Eumenes’ defense of the Hellespont would have been an easy matter with support from the fleet, but the fleet deserted to Antipater. Suborned by messengers and perhaps by bribes, the Macedonian navy eased the invaders’ crossing into Asia rather than barring it. Their admiral was probably Cleitus the White, victor over the Athenians in the Hellenic War, but we know little of what led him to abandon Perdiccas’ cause. Perhaps after helping rescue Antipater from Greek rebels the previous year, he could not stomach the thought of helping Eumenes, a Greek, against Antipater, the most iconic of old-guard Macedonians.

Others in Perdiccas’ camp also disliked the strange alignment that put them with Eumenes, a Greek and a former scribe, against two of the greatest Macedonian generals. Alcetas, Perdiccas’ brother, loser to Eumenes in the debate over whom Perdiccas should marry, was one of those who found this repugnant. Neoptolemus, who still nursed his wounded pride after being upstaged by Eumenes in Armenia, was another. Sensing noncooperation, Perdiccas wrote to both men, restating that they must support Eumenes with all their forces. Alcetas refused, claiming that his troops would not fight Antipater and were so fond of Craterus that they would more likely defect than attack. Neoptolemus, for his part, feigned compliance with Perdiccas’ orders but in fact planned to betray Eumenes at the first opportunity. He was in contact with Antipater and Craterus, who had persuaded him to take their side, the side of established Macedonian authority, against an upstart Greek.

Eumenes too had received secret communications from Antipater and Craterus. They offered him complete amnesty, plus rewards and new powers, to join them and abandon Perdiccas. Antipater took a soothing tone in his messages, knowing that Eumenes had always feared him; Craterus, for his part, vowed to help heal this breach. Eumenes replied that friendship between himself and Antipater was no longer possible, but he appealed to Craterus to reconcile with Perdiccas, offering to play peacemaker himself. These probes tested the firmness of alliances on both sides but came to nothing. In the end Craterus and Eumenes both stood by their new masters. There was no hope that those masters, Antipater and Perdiccas, could be reconciled with each other.

Eumenes somehow learned that Neoptolemus, his supposed ally, was conspiring with his enemies. So he put Neoptolemus to the test by summoning him to move his army forward. Neoptolemus responded by forming up troops for battle, rather than bringing them into camp. His target was clearly not Antipater and Craterus but Eumenes.

Abandoned first by Cleitus and then Alcetas, now facing Neoptolemus as an enemy, with Antipater and Craterus not far off, Eumenes could be forgiven had he reconsidered the offer to switch sides. It was a tight spot for a former bookkeeper, surrounded by generals who mistrusted or scorned him and by their powerful infantry phalanxes. Yet he had confidence in his Cappadocian cavalry and his own strengths as a commander, strengths only recently developed but proved in the field. And he believed in the cause he was fighting for, the sovereignty of the Argead house. He would stick by that house, and by Perdiccas, and fight.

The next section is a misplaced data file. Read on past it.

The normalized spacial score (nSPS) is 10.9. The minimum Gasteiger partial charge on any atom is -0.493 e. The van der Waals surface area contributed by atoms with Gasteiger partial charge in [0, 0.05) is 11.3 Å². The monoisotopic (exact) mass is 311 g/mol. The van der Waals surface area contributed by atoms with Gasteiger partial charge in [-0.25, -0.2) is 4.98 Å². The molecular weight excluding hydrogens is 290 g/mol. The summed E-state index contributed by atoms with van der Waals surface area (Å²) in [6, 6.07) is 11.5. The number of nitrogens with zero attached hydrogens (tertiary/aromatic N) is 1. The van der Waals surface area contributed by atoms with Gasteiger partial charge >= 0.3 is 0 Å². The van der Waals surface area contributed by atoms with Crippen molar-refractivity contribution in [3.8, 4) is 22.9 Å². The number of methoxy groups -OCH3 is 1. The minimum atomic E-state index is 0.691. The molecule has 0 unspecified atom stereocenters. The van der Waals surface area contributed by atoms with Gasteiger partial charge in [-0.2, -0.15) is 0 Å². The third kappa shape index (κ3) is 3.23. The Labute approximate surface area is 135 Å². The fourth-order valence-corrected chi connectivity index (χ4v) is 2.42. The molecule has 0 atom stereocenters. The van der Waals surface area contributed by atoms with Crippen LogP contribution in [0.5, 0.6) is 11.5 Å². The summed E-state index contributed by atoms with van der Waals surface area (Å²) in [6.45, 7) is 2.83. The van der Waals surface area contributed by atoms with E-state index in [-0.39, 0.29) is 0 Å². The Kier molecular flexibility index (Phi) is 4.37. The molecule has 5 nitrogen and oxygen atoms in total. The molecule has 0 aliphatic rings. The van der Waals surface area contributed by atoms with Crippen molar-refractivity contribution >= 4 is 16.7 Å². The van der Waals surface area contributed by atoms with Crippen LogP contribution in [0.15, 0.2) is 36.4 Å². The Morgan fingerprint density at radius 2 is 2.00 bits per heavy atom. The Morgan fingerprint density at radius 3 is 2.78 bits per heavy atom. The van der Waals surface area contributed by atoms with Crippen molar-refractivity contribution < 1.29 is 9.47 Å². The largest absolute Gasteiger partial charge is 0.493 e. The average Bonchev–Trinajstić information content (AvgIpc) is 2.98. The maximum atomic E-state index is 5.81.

The battle at first went in favor of Neoptolemus but slowly turned. His infantry prevailed over that of Eumenes, as it was sure to do given the excellence and experience of these Macedonians. But Eumenes used his cavalry to get around Neoptolemus’ lines and seize the baggage train in their rear. It was a strategy that had been used against Alexander at his greatest battle, Gaugamela, but Alexander ignored the penetration until he had secured victory, thus regaining his troops’ lost gear. Not many leaders could keep their men fighting once their goods had been plundered and their wounded comrades put to death. Loss of baggage usually led quickly to loss of the battle.

The basic unit of the Macedonian phalanx, the syntagma of 256 men (Illustration credit 6.2)

For a while, Eumenes’ coup went unnoticed by Neoptolemus’ infantry. The foot soldiers were advancing rapidly and sloppily, sure of imminent victory. Eumenes’ cavalry was well behind them now, unseen—until it charged the unprotected rear of their phalanx. There was a devastating shift of momentum. Many of Neoptolemus’ men were killed in the charge, while many more laid down weapons and surrendered. Neoptolemus himself fled with three hundred cavalry to the nearby camp of Antipater and Craterus, abandoning his troops to their fate. These now swore fealty to their new commander, Eumenes.